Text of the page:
- Applesauce Cake with Caramel Glaze, Food52.com, Merrill Stubbs
- Applesauce Cake, The Joy of Cooking, Irma S. Rombauer
- Caramel Icing, A Piece of Cake, Susan G. Purdy
- Simply, I'm looking for a cake/muffin hybrid here, with some spring in its step. Bob’s all-purpose flour blend uses gafava flour (garbanzo fava, don't be scared), sorghum flour, tapioca flour, and potato starch, and it does just the trick.
- Applesauce and vegan cake are a match made in heaven. It's easy to make your own applesauce, but in a pinch, I use Vermont Village, which is unsweetened and contains no preservative nasties.
- Who needs 'em? See above.
- Cinnamon, nutmeg, and that's it. (Lots of it!) I used a 3:1 ratio of cinnamon to nutmeg.
- I made a glazed version of my favorite no-burn caramel sauce, which some of you may know from the Chocolate Turtle Cake. This one adds a bit of maple syrup and vanilla to the mix. (Note: coconut cream is not the same as cream of coconut! The latter contains sugar and all sorts of additives. The former is just the good stuff, skimmed off the milk. We source ours from Native Forest.)
PREP TIME: 15 minutes
BAKE TIME: 45 minutes
ASSEMBLY TIME: 15 minutes
MAKES 1 standard 8”x4” loaf cake or 12 cupcakes
1 1/4 c Bob's Red Mill Gluten-Free All-Purpose Baking Flour (gafava flour, sorghum flour, tapioca flour, potato starch, guar gum)
1/4 tsp guar gum
1/2 tsp baking soda
1/2 tsp baking powder
1 1/2 tsp cinnamon
1/2 tsp nutmeg
2/3 c coconut sugar
1/3 c maple syrup
1/3 c coconut oil
1 c applesauce
1 can coconut cream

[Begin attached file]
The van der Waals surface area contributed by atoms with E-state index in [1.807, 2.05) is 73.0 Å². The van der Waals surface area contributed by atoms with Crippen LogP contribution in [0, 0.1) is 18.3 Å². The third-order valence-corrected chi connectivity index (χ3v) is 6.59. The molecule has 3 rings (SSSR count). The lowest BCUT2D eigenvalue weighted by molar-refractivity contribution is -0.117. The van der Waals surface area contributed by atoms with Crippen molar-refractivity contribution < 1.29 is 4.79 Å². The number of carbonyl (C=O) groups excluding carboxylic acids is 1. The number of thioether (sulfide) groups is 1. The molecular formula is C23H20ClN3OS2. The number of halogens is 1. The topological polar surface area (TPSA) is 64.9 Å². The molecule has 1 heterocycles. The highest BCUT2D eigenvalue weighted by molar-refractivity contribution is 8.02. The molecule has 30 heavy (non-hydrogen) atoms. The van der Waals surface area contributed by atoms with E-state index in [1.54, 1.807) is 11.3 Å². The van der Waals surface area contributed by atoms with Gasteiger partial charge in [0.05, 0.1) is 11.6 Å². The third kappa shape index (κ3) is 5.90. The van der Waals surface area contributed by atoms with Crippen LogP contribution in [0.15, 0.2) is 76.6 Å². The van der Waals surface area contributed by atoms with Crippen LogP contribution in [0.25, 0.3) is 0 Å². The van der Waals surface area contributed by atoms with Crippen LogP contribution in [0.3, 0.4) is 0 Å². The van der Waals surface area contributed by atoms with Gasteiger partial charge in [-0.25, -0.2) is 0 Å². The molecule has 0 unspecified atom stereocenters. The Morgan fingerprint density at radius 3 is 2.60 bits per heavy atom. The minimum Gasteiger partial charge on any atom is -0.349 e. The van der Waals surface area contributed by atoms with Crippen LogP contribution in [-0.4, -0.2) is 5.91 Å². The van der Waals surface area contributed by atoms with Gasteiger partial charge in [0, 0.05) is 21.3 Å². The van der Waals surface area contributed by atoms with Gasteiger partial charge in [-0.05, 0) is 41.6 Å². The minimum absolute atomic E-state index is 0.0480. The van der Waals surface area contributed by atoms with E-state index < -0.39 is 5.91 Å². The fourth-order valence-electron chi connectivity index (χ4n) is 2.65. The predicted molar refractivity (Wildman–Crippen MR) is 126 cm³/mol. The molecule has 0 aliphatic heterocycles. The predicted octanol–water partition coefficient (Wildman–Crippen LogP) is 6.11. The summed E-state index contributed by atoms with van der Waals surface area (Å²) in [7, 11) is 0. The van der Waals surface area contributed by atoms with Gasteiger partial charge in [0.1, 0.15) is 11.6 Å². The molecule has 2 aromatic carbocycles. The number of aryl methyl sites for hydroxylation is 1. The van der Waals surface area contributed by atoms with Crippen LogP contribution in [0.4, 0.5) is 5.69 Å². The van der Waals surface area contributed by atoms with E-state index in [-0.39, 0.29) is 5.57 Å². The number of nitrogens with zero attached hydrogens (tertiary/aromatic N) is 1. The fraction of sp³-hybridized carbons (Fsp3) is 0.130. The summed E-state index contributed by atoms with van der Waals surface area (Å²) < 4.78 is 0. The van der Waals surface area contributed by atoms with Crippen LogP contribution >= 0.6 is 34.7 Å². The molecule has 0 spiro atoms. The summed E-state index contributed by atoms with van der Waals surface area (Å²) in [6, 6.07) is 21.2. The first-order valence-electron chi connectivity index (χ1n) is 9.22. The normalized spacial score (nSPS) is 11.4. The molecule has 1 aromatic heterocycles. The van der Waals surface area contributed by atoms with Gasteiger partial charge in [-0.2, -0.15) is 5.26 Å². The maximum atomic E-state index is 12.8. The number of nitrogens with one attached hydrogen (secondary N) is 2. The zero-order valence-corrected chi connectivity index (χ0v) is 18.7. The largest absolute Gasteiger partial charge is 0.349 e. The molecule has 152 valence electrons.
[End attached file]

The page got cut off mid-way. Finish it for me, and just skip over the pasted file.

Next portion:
1 c coconut sugar
2 tbsp vanilla extract
2 tbsp maple syrup
1/4 c walnuts
Preheat oven to 325F. Line bottom and sides of loaf pan with parchment paper. Alternatively, you may coat the pan with oil.
In a large bowl, combine coconut sugar, maple syrup, coconut oil, and applesauce and stir until smooth. In a separate bowl, mix together flour, guar gum, baking soda, baking powder, cinnamon, and nutmeg. Add dry ingredients to wet ingredients and mix until combined. Careful not to overstir, as this may create bubbles in the batter.
Pour batter into loaf pan and bake for 45 minutes, or until cake passes the toothpick test. Remove and place pan on cooling rack for 15 minutes. Then remove cake from pan and continue to cool for 30 minutes or more.
4 TOAST WALNUTS
While oven is still hot, place walnuts on a parchment-lined cookie sheet and bake for 6-8 minutes at 325F. Crush by hand or with food processor and set aside.
5 CREATE CARAMEL GLAZE
Heat all ingredients on medium heat until boiling. Continue stirring while boiling for two full minutes. Remove from heat and place in freezer or refrigerator until pan is cooled and sauce has slightly thickened. Remove before serving at room temperature.
6 TOP & SERVE
Top cake with fresh apple slices, if desired. Sprinkle with crushed toasted walnuts and pour caramel glaze over top to your liking. Serve sliced with a cup of hot tea or coffee.